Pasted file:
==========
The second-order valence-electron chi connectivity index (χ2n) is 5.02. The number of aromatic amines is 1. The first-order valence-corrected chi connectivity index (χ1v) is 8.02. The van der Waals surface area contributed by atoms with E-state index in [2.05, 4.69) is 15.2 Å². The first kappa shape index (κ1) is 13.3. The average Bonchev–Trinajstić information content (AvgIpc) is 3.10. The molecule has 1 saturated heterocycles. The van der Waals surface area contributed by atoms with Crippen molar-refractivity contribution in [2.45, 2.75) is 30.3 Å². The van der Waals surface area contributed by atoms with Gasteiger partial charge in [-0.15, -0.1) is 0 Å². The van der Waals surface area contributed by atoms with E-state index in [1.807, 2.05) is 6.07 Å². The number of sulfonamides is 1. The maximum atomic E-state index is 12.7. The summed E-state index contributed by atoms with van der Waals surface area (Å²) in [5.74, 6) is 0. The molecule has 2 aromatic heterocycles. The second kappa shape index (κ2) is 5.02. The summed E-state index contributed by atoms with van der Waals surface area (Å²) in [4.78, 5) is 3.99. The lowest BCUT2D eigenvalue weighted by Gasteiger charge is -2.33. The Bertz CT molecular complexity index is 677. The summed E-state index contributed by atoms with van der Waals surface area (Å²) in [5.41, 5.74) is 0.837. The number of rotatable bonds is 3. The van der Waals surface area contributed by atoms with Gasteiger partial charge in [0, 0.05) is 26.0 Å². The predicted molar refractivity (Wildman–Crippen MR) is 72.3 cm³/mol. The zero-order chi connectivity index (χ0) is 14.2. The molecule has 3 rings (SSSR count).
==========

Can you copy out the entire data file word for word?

The second-order valence-electron chi connectivity index (χ2n) is 5.02. The number of aromatic amines is 1. The first-order valence-corrected chi connectivity index (χ1v) is 8.02. The van der Waals surface area contributed by atoms with E-state index in [2.05, 4.69) is 15.2 Å². The first kappa shape index (κ1) is 13.3. The average Bonchev–Trinajstić information content (AvgIpc) is 3.10. The molecule has 1 saturated heterocycles. The van der Waals surface area contributed by atoms with Crippen molar-refractivity contribution in [2.45, 2.75) is 30.3 Å². The van der Waals surface area contributed by atoms with Gasteiger partial charge in [-0.15, -0.1) is 0 Å². The van der Waals surface area contributed by atoms with E-state index in [1.807, 2.05) is 6.07 Å². The number of sulfonamides is 1. The maximum atomic E-state index is 12.7. The summed E-state index contributed by atoms with van der Waals surface area (Å²) in [5.74, 6) is 0. The molecule has 2 aromatic heterocycles. The second kappa shape index (κ2) is 5.02. The summed E-state index contributed by atoms with van der Waals surface area (Å²) in [4.78, 5) is 3.99. The lowest BCUT2D eigenvalue weighted by Gasteiger charge is -2.33. The Bertz CT molecular complexity index is 677. The summed E-state index contributed by atoms with van der Waals surface area (Å²) in [5.41, 5.74) is 0.837. The number of rotatable bonds is 3. The van der Waals surface area contributed by atoms with Gasteiger partial charge in [0, 0.05) is 26.0 Å². The predicted molar refractivity (Wildman–Crippen MR) is 72.3 cm³/mol. The zero-order chi connectivity index (χ0) is 14.2. The molecule has 3 rings (SSSR count).